As many of you know, my Grandma, Edna Caroline Wiesman Birkholz, died on Sunday morning, January 31, 2016. I wrote this blog about her nearly four years ago, on her 90th birthday, and I wanted to repost it a couple days before her memorial service to remember her (where her paschal candle will be lit).
This past weekend, we had an event on the calendar in Tennessee that we just could not miss.
My grandma turned 90 years old.
Her party was on Saturday afternoon and many of her friends and family. She wore pink, she had a pink cake and pink cupcakes, and lots of balloons, flowers, and good wishes.
My grandma may be 90, but she had more energy than many of her children and grandchildren on Saturday. She’s also very, very Lutheran.
She was born on a farm in Wisconsin, and was the 7th of 8 children. Her parents spoke German and the first church she remembers attending, German was still spoken for some services. For her wedding to my grandpa, she rode the train by herself down from Wisconsin to Texas, a war bride marrying her husband and then not seeing him for four years.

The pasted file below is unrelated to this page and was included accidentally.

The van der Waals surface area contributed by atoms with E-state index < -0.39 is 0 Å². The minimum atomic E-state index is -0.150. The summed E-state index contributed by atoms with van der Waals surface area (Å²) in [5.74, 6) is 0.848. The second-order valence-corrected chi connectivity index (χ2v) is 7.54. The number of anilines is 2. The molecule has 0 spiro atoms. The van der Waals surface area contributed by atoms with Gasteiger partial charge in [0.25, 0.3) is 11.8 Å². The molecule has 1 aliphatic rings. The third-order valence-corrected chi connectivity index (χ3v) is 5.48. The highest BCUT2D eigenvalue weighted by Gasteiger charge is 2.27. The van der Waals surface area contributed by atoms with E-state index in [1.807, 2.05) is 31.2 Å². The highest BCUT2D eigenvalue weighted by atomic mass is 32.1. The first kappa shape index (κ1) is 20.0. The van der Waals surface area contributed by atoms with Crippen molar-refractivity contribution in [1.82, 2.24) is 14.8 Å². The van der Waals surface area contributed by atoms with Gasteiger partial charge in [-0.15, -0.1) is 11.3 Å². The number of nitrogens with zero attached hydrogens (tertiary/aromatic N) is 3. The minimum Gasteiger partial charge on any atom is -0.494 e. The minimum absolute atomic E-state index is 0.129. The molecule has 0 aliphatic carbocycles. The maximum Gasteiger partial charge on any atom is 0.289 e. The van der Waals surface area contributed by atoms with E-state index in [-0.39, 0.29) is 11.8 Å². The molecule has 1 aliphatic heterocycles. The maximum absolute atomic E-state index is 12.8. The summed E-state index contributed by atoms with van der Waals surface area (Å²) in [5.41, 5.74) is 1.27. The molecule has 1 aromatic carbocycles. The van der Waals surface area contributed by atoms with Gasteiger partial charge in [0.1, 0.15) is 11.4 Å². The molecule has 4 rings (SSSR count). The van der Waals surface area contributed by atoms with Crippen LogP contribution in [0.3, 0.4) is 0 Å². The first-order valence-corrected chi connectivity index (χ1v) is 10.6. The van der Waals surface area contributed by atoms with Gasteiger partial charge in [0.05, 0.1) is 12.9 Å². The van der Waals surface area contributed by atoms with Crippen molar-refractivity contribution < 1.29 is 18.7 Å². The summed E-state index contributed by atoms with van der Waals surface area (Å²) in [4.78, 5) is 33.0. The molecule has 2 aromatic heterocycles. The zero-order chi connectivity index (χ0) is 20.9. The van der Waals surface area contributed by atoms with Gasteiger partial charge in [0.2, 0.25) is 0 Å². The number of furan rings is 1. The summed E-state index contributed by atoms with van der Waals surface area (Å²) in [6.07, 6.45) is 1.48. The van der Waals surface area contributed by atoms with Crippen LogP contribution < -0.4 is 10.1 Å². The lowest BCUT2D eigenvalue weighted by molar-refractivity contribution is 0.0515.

She sent every single one of her children through confirmation, and that means hardcore catechism classes every Saturday morning (my dad would tell awful stories about having to take three buses to get there). They drove into Knoxville from Loudon, a 40 minute drive then, every Sunday so they could worship at the only Lutheran Church for miles. As far as I know, my grandma hasn’t missed church maybe ever.
For her gift, because what do you give a 90 year old who’s got everything? we gave her a paschal candle for their new little Lutheran church at the lake.
In the words of most people, even Lutherans: “What’s a paschal candle?”
When the candle was unveiled for my grandma, she had no such question. She raised her hands to her face, and cried. She looked like she had won the lottery.
My grandma knew that the candle symbolized baptism. She knew that it would be lit on the day of funerals, and on Easter, and when we celebrate baptisms and Jesus’ baptism. It is a candle of hope, and of life, and it is prominent in our worship life as a symbol of all of those things. And my grandma knew instantly what a beautiful symbol this was and in honor of her own long life.
I’ll never forget her face, crying for only the third time I’ve ever seen her cry, at this great gift that most of the world wouldn’t even understand, and I thought, “These are my people. This is where I come from.” What a blessing.